The IRS targeting of Tea Party groups requesting tax exemption is inexcusable and illegal and deserving of the "heads will roll" attitude of the administration. The IRS acting director, Steve Miller, got dumped. I expected him to sing "Take the Money and Run" upon his departure, but I'm showing my age again.
As long as I am, however, I well remember the IRS being used as a political weapon by Richard Nixon and his crew. What's galling is that these political hit squads, both left and right, are supposed to be "social welfare" organizations that help to inform the electorate about the candidates, which supposedly justifies their tax-exempt status. After the IRS grants that status, the groups are free from reporting on their donors or the amount they spend.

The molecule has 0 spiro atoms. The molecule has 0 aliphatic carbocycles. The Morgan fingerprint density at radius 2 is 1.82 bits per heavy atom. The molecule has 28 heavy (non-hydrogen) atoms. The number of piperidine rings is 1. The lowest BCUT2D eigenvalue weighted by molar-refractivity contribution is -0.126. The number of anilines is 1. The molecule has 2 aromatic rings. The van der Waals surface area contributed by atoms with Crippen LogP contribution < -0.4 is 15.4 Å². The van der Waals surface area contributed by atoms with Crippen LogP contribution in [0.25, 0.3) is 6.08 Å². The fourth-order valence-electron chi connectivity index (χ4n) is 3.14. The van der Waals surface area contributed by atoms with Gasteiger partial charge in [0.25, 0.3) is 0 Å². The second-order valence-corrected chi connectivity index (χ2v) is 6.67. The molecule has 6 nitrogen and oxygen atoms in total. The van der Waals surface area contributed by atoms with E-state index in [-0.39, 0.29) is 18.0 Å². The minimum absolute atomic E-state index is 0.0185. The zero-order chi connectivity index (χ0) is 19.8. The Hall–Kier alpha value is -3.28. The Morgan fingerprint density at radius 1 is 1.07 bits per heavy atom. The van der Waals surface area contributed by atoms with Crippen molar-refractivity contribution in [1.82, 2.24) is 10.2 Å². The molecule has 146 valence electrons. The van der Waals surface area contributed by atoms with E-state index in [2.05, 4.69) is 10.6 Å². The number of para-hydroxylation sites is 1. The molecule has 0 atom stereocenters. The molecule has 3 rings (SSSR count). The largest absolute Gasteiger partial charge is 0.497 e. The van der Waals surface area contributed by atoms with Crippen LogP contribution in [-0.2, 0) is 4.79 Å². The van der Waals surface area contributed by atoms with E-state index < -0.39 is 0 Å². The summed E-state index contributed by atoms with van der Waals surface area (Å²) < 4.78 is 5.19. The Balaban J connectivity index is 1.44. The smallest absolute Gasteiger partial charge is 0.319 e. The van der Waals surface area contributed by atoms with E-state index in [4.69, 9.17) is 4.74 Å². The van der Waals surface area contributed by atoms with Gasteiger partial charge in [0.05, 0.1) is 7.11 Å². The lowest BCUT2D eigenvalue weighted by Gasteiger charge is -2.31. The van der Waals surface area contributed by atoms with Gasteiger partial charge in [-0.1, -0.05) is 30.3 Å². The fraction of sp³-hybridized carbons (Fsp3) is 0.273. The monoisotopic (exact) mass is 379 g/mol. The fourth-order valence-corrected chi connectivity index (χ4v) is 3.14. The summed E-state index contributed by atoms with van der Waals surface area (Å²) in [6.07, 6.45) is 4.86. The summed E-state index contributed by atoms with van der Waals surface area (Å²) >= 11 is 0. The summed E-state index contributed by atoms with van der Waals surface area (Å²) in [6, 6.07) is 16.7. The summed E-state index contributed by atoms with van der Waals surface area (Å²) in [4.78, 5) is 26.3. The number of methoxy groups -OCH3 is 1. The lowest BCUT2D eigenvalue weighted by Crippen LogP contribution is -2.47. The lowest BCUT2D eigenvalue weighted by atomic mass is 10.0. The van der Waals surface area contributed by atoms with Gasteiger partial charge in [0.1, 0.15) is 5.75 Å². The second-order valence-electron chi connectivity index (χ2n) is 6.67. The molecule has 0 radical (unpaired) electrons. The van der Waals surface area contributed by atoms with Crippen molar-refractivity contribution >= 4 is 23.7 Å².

Ironically, the IRS flagged smaller Tea Party organizations for scrutiny while giving the big fish a pass. Karl Rove's American Crossroads super PAC spent over $100 million with such tax-free status, and none of it was for "social welfare." The politicization of the IRS still reflects the fact that Democrats can be as petty and ruthless as their counterparts and more firings are in order. The harassment of right-wing groups seeking a tax exemption, however, does not rise to the level of Representative Michele Bachmann's accusation that Obama used the IRS to steal the election.